Either way, the Golden Eagles will make some noise in this tournament, and no one will play a bigger role, than their most important player.
Donald Sloan, Texas A&M: Much like Marquette, if you just caught Texas A&M in passing at any point this season you probably weren’t overwhelmed; they’re the type of team that does everything good, but nothing great. At the same time though, let’s be honest, the Aggies didn’t finish fourth in college basketball’s toughest conference by accident. But as good as Texas A&M is (and believe me they’re good), they would have been a lot closer to the bottom of the Big XII without Sloan.
What makes Sloan so special is his consistency. He never seems to force his offense, yet he’s still scored in double-figures in every game but one since…wait for it…wait for it… The last week of November! Not too shabby huh? What makes Sloan’s feat even more impressive is that the Aggies haven’t had their second leading scorer- Derrick Roland- since right around New Year’s.
Again, Sloan isn’t a name you’re probably familiar with, but you better get to know it quick. Before it’s too late, and he’s knocked your favorite team out of the Big Dance.
Jimmer Fredette, BYU: Jimmer Fredette? Sounds more like the lead singer of the house band at your favorite local pub than a basketball player right? He actually looks the part too. But get him on the court, and the kid is a stone-cold assassin.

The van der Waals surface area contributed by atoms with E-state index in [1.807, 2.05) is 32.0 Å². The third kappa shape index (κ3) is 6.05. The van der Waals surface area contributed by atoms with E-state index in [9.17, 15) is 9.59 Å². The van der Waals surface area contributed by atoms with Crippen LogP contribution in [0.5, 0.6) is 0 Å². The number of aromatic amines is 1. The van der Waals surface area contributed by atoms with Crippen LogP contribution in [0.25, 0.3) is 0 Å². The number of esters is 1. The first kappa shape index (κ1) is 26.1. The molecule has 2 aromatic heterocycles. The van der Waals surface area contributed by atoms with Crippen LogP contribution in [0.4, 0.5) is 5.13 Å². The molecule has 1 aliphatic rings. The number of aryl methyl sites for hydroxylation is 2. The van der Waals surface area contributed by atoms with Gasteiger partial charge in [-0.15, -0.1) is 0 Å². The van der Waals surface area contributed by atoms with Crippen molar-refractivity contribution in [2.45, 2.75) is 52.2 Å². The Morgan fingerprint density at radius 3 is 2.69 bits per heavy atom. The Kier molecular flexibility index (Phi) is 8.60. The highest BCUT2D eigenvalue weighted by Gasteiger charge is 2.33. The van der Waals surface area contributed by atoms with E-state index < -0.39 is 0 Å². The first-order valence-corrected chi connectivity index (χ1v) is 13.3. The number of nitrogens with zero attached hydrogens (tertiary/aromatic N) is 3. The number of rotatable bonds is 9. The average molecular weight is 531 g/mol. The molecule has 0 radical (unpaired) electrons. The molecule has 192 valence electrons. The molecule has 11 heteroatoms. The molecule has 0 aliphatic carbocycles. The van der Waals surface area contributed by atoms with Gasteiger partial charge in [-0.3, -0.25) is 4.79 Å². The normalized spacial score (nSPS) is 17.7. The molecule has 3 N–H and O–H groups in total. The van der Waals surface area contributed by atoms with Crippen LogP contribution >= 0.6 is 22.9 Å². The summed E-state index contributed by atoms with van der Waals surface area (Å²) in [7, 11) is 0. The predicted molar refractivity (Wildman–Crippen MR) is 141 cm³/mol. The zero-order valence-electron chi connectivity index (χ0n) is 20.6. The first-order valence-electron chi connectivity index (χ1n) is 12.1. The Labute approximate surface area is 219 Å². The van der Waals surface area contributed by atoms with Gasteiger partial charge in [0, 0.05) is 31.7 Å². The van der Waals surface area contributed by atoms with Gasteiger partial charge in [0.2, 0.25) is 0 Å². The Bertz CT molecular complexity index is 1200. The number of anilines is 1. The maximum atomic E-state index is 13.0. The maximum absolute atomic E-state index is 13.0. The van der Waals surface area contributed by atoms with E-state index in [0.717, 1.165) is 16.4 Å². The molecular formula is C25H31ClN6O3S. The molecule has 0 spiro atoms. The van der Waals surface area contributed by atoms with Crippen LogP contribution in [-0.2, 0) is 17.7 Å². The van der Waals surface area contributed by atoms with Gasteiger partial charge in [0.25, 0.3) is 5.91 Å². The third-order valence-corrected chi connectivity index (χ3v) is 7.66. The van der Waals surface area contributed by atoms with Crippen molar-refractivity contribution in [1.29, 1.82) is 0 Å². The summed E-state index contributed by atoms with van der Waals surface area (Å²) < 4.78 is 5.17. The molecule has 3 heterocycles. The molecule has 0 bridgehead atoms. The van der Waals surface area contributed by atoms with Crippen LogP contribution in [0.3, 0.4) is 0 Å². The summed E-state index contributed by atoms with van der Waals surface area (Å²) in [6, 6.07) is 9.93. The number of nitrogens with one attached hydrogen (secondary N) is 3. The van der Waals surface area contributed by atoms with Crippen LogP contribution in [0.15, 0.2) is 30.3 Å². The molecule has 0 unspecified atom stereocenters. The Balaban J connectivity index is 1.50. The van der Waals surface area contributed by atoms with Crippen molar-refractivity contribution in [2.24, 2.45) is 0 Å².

The 6’2 guard from Glen Falls, NY (How’d he end up out in Provo, Utah? Your guess is as good as mine), led the Mountain West with a 21.4 points a game average, while at the same time leading BYU with close to five dimes a game too. More importantly, he saved his best performances for the Cougars biggest games, as he dropped 45 and 30 on back-to-back nights in the Mountain West Tournament.
While BYU ultimately lost to UNLV in the conference semifinals, make no mistake, they will make noise come this NCAA Tournament. And that noise will come from the unlikeliest source: The one man house band himself, Jimmer Fredette.
Johnathan Jones, Oakland: Want a deep, deep sleeper who could blow up on your radar this 2010 NCAA Tournament? Well head out West…well not that far West…but to Oakland, MI, where one of college basketball’s most underrated point guards plays, Johnathan Jones of Oakland University.
Jones is a coaches dream (unless you’re the opposing coach, then he’s more like a nightmare), an experienced floor leader that gets more joy out of setting up his teammates than getting his own points. Jones finished third in college basketball in assists this year averaging 6.4 a game, which wouldn’t be all that bad, except well, he averaged over eight a game a year ago to lead college basketball. Add in over 12 points a game, and you’re looking at one of the best floor generals in college basketball, regardless of school.
Oakland comes into this tournament having won 20 of their last 21 games dating all the way back to the end of December, and won’t lay down to Pittsburgh in the first round of the NCAA Tournament. And if they do win, look for the smallest guy on the court to have the biggest impact.
For the best coverage of the NCAA Tournament, be sure to check back at HOOPSADDICT.com all March long. To read all of Aaron’s work, please visit him at his own personal site, www.aarontorres-sports.com and follow him on Twitter @Aaron_Torres.